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The Vermont judiciary is historically comprised of seven divisions. Recently, the state merged its environmental, family and criminal courts with its superior court system and its probate courts with its family courts. However, its original divisions are still embedded in the judicial system.
The environmental division deals with cases involving the state’s Agency of Natural Resources and National Resource Board. The two judges for the environmental court also hear municipal matters related to environmental law. Vermont's probate courts focus on matters of inheritance, testamentary trusts, guardianship and probate. The state has 18 probate judges. Vermont’s family courts oversee divorces, annulments, child support, juvenile and domestic violence issues. Several types of judges hear family law matters, including those in the district, superior and family courts.
The state’s district courts adjudicate most criminal cases and some civil matters, such as traffic tickets. Each county in the state has at least one district court judge. Vermont’s superior courts preside over the majority of civil cases, including small claims. The Supreme Court is the only appellate court in the state. It not only hears appeals from lower courts but also administrates the entire state court system.
When faced with a legal issue, contacting an experienced attorney is always the best bet. At LawInfo you can search for a skilled, Lead Counsel Rated Vermont attorney by location and by practice area. We have Vermont attorneys who dedicate their practice to specific areas of the law, so you will not only find an attorney, but an attorney who is knowledgeable to help you with your particular legal issue.
LawInfo offers free Vermont legal forms and documents to help resolve many of your issues on your own. Whether you need a power of attorney or you want to complete your will, we have you covered. You can click on our most popular forms located in the right column of this page. A user account is required to use the service, but it’s completely free.
If you are a landlord in Vermont, get LawInfo’s free Residential Lease Agreement. A clearly written agreement with your tenants that spells out each party’s rights and responsibilities minimizes the chance of costly landlord/tenant disagreements down the road.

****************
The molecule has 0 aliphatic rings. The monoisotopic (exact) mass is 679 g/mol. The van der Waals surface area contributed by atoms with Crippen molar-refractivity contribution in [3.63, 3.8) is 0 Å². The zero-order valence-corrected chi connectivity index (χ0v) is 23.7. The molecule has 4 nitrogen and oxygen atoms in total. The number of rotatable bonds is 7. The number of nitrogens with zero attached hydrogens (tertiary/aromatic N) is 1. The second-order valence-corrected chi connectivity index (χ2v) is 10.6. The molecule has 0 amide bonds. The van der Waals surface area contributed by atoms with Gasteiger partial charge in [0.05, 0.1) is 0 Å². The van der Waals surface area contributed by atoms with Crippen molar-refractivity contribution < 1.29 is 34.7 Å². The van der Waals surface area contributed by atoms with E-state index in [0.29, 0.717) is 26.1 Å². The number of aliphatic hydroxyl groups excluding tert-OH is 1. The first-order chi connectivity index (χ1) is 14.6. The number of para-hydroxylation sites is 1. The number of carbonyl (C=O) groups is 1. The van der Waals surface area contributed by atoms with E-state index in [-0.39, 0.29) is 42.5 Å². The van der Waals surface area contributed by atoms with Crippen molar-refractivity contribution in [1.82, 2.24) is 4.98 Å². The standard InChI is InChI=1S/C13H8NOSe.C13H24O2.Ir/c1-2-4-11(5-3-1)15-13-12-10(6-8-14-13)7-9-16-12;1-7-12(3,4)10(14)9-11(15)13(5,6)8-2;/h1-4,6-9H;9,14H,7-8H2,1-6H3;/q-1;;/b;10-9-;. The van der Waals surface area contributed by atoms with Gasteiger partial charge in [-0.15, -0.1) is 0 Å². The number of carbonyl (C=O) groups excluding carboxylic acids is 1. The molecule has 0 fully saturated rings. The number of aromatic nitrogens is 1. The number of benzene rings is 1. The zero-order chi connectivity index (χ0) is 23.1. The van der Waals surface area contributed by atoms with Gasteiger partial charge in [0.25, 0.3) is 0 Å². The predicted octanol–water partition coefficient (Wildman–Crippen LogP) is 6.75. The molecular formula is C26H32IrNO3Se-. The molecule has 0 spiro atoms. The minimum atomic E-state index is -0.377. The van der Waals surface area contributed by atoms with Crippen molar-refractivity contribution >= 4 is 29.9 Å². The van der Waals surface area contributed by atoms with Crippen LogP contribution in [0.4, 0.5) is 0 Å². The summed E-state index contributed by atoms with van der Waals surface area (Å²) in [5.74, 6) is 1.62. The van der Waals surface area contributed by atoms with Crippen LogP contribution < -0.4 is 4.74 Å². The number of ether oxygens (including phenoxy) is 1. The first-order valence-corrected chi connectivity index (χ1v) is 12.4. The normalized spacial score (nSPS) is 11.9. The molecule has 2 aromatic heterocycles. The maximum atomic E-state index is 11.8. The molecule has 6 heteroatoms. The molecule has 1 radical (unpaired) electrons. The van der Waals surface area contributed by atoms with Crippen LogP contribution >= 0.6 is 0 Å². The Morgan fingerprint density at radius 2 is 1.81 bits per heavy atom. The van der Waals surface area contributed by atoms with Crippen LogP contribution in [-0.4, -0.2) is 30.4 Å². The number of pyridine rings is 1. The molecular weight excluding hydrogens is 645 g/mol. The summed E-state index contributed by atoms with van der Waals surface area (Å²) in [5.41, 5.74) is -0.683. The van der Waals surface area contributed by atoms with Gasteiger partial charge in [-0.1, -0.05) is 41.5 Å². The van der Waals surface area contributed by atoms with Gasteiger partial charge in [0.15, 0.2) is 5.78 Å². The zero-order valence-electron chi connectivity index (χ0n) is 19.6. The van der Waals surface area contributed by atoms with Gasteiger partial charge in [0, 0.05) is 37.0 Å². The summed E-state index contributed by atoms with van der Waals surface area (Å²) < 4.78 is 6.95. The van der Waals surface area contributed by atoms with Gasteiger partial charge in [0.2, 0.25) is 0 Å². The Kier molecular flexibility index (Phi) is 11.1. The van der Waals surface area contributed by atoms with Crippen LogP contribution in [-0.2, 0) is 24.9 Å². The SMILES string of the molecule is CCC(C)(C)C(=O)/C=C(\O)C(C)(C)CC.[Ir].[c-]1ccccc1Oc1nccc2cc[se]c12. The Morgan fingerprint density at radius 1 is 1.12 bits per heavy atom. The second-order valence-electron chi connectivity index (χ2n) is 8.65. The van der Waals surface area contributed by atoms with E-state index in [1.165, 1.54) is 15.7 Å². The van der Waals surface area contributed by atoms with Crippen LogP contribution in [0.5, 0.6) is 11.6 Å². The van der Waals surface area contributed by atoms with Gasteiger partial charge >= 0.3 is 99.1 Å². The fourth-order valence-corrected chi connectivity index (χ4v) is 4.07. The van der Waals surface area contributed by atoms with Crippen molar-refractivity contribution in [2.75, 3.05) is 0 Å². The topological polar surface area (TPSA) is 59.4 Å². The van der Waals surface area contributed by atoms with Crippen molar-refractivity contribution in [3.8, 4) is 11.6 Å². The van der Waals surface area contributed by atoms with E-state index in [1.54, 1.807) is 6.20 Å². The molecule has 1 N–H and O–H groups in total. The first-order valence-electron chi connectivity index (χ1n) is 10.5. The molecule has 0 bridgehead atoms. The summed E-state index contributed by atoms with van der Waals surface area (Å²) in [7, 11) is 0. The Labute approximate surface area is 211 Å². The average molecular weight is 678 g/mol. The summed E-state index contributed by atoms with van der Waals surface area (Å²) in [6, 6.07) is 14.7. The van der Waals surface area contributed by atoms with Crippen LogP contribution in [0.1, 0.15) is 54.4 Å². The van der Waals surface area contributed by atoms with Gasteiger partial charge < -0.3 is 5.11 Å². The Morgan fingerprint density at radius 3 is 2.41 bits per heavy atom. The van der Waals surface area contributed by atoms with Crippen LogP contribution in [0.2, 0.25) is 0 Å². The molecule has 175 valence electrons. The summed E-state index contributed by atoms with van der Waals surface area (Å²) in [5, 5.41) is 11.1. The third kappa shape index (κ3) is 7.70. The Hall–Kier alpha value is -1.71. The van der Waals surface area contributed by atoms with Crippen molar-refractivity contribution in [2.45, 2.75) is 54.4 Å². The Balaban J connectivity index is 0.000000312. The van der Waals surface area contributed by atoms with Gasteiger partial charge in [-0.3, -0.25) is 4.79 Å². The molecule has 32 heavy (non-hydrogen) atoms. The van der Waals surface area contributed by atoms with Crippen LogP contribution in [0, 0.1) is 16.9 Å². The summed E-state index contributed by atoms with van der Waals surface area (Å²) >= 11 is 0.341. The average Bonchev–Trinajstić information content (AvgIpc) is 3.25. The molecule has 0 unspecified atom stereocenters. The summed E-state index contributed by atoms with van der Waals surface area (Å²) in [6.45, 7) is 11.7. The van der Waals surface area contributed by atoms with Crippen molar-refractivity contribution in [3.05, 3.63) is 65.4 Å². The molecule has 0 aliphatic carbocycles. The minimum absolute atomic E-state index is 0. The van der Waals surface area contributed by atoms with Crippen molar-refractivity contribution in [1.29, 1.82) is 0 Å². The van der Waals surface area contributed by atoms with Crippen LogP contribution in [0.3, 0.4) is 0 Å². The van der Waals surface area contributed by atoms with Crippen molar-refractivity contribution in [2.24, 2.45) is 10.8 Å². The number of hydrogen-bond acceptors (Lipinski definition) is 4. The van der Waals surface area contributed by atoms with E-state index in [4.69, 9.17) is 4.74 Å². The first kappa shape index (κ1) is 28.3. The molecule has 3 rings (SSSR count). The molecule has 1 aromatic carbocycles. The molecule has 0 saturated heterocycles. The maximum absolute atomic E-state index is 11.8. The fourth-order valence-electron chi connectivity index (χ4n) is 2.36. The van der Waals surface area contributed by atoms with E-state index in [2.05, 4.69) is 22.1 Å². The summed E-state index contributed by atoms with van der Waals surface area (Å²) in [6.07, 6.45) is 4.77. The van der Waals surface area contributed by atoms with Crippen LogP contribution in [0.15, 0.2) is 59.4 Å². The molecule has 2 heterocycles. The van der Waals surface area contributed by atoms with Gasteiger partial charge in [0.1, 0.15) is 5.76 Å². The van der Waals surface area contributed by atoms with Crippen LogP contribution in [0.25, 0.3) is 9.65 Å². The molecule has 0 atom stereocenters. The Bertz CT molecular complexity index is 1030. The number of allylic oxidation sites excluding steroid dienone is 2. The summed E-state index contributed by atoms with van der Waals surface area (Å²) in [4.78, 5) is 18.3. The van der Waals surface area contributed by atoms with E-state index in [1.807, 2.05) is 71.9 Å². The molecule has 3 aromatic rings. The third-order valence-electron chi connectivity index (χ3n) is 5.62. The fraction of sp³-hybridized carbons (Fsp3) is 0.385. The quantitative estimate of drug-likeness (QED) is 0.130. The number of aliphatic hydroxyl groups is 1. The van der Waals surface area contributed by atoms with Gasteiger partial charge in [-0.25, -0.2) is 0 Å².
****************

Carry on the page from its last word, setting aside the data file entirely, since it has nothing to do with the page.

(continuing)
Every Vermonter should secure his or her legacy by downloading and completing a LawInfo Last Will and Testament. Vermont probate law requires that your will be in written form and include your signature plus those of at least two witnesses. You can deposit your document for safekeeping with the probate division of the Superior Court in your home jurisdiction.
Because an incapacitating illness or accident can strike with no warning, you should fill out and sign a free Power of Attorney form from LawInfo. It ensures that a representative of your choice would handle your financial and legal matters according to your expressed wishes.
Start out on the right foot when you become an entrepreneur in Vermont. Consult the Secretary of State’s website for a step-by-step checklist that guides you through the start-up process.
The site provides excellent resources for writing a solid business plan, which is the backbone of a successful enterprise. It also offers links to the right government pages for registering your business name, getting local permit information and taking care of business tax matters.
With approximately 18,000 small businesses operating in Vermont, the state offers an array of opportunities for entrepreneurs. Nearly 19,000 women and 31,000 men statewide are self-employed. According to the Small Business Administration, the new business market shows steady growth in the state. In particular, more minority citizens are opening new businesses.
Although one of the nation’s smaller populations, numbering just 626,000 as of 2012, Vermont does host some major corporations too. National Life Group of Montpelier is one of Vermont’s largest firms; its annual revenue is more than $1 billion. Green Mountain Coffee Roasters (GMCR) has also topped the billion-dollar benchmark.
However, small businesses with fewer than 500 workers shoulder the lion’s share of Vermont’s economy. They total 96.3 percent of all employers and provide jobs for 59.7 percent of the labor force in the private sector, proving that the entrepreneurial spirit is alive and well in this small but thriving state.